Do you ever think about what it will be like when your kids are adults and move out?  I sure do!  My kids are much closer to the next phase of their lives than many of my friends kids.  My oldest is almost 20 and my second oldest will be 18 in April.  Yes, my daughter’s still have a few years.  One of them has about 3 years until she’ll be 18 and the other has 6 ½ years.  But, really, I think about it.  I remember when they were all very young.  I remember how busy I was, like, always!

I remember not being able to use the bathroom without a little hand reaching under the door from the other side.  I remember not being able to finish a hot meal without having to get up from the table to assist one of my children with their meal.  I remember having to leave events or stores because a tired toddler just couldn’t handle all of the errands or stimulation.  Believe me, I’ve been there.  I wouldn’t trade any of those experiences for anything.

Those times have passed for me.  I adore my children and I loved parenting them when they were babies.  Those were some of the most challenging, but most amazing years of my life.  And now, I feel free!  Yes, I still have two kids at home, but they’re much more self-sufficient.  They don’t need me to feed them or change their diapers.  I don’t have to help them brush their teeth or get dressed.  We spend plenty of time together since I home school them.  But after dinner time, it’s my time.  And, man, that feels great!  I can let my girls know that I need some alone time or that I’m going to spend time on a hobby and they know how to keep themselves or each other entertained…without fighting!

I’m ready for the next phase.

I had an interesting conversation with my sister recently.  Her husband’s mother seems to be having difficulty with the fact that he doesn’t want to live close to his mother.  This is a grown man who has been on his own for many years.  He was in the military, lived in Europe for several years, and has been married to my sister for six years now.  But his mother just seems to be finding it difficult that he doesn’t want to live near her and be with his family, like, constantly.  My sister and I talked about how very normal it is that her husband has made his family (my sister and their two kids) his priority in life.  I mean, isn’t that what we’re supposed to do?  Grow up, make a family of our own and live our lives?  Yes, of course, we’re there for the family we grew up with, for the people who raised us, but in a different way.  If a close relative becomes sick or has a major life event, yes, we go to them.  But priorities change and that’s just the natural course of things.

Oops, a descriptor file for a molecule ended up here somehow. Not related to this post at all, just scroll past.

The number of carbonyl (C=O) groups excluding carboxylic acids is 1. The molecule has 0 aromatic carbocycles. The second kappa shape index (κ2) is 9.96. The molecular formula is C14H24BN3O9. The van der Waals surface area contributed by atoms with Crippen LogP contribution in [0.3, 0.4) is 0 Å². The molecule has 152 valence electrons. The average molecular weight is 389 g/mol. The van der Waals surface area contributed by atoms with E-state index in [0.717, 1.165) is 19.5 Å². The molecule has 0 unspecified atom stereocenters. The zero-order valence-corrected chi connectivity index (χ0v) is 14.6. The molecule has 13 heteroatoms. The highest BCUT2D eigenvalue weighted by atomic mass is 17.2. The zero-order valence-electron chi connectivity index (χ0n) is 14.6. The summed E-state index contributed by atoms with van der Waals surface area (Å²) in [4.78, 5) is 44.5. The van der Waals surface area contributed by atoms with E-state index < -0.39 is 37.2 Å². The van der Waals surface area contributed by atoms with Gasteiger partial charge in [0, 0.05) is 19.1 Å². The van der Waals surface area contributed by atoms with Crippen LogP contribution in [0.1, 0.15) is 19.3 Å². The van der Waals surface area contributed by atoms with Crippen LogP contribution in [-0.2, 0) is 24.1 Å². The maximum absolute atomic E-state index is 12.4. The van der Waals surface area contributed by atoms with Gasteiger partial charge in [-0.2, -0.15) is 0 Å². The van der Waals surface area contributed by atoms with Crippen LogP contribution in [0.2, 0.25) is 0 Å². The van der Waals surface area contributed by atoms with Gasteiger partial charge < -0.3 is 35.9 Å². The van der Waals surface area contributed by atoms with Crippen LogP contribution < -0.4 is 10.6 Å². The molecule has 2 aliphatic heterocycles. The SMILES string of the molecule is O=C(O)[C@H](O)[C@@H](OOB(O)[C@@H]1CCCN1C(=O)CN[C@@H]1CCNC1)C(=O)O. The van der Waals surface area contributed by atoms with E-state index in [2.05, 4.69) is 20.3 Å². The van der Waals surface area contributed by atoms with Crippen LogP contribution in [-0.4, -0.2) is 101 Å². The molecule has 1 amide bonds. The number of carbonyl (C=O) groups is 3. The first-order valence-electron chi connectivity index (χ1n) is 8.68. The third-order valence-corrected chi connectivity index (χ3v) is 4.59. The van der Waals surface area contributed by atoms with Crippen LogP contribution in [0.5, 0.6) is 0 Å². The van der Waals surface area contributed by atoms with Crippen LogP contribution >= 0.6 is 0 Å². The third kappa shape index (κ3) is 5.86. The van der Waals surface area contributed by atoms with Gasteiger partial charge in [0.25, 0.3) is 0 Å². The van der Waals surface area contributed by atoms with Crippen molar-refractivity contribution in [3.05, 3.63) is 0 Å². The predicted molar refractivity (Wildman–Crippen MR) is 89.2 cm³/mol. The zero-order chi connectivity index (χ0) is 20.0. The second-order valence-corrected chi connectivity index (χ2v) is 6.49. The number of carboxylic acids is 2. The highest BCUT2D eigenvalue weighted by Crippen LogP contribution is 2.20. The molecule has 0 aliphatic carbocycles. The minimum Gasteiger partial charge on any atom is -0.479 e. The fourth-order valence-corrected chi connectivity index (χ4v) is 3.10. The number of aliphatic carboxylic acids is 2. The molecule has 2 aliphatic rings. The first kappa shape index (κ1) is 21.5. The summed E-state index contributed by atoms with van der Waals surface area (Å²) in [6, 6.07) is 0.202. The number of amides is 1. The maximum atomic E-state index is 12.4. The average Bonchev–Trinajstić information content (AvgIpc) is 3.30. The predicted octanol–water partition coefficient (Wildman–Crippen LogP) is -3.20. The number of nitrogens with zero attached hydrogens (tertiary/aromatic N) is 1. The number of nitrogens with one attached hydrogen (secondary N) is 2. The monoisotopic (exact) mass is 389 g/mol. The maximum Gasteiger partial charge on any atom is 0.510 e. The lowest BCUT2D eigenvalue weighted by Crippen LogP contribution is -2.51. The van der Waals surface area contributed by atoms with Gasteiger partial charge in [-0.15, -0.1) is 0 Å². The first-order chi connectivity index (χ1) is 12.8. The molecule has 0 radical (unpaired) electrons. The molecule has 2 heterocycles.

It was an interesting conversation, since I have been thinking about how quickly my older kids are moving forward with their lives at this point.  I can’t seem to find anything wrong with my kids growing up.  I’m sure I’ll find times when I’m lonely after all of my kids are gone, but, again, I am so excited for the next chapter of my life!  I can’t wait to have more alone time with my husband.  I can’t wait to do some traveling with him.  I had my children when I was fairly young, so I’ll still have plenty of time and energy for living my own life after my girls follow in their brothers footsteps and go out on their own.

My husband and I want to run our farm and create a solid business.  We want to be able to provide young people with education about growing their own (organic) food, raising animals, animal care, and so on.  We want to be able to welcome people onto our farm to pick their own fruits, pumpkins, and offer a selection of fruits and veggies in a cute, little country store.  We feel this is our time, while we’re still young, to do this now that we have less mouths to feed and a strong desire to run a business.

And to those who are having a hard time with their kids growing up and becoming more independent, I say this: Enjoy this time!  You have spent so many years raising your children, loving them, caring for them, and helping to shape who they will be.  Trust that you raised them well and that, while they will make mistakes, they’ll also learn and grow.  Let them fly!  Pick up a hobby, (or two or three, like I have) and have some fun!  Getting older doesn’t mean we have to stop having fun and our kids moving out isn’t the end of the world.  It’s the start of something new and different, but definitely not the end!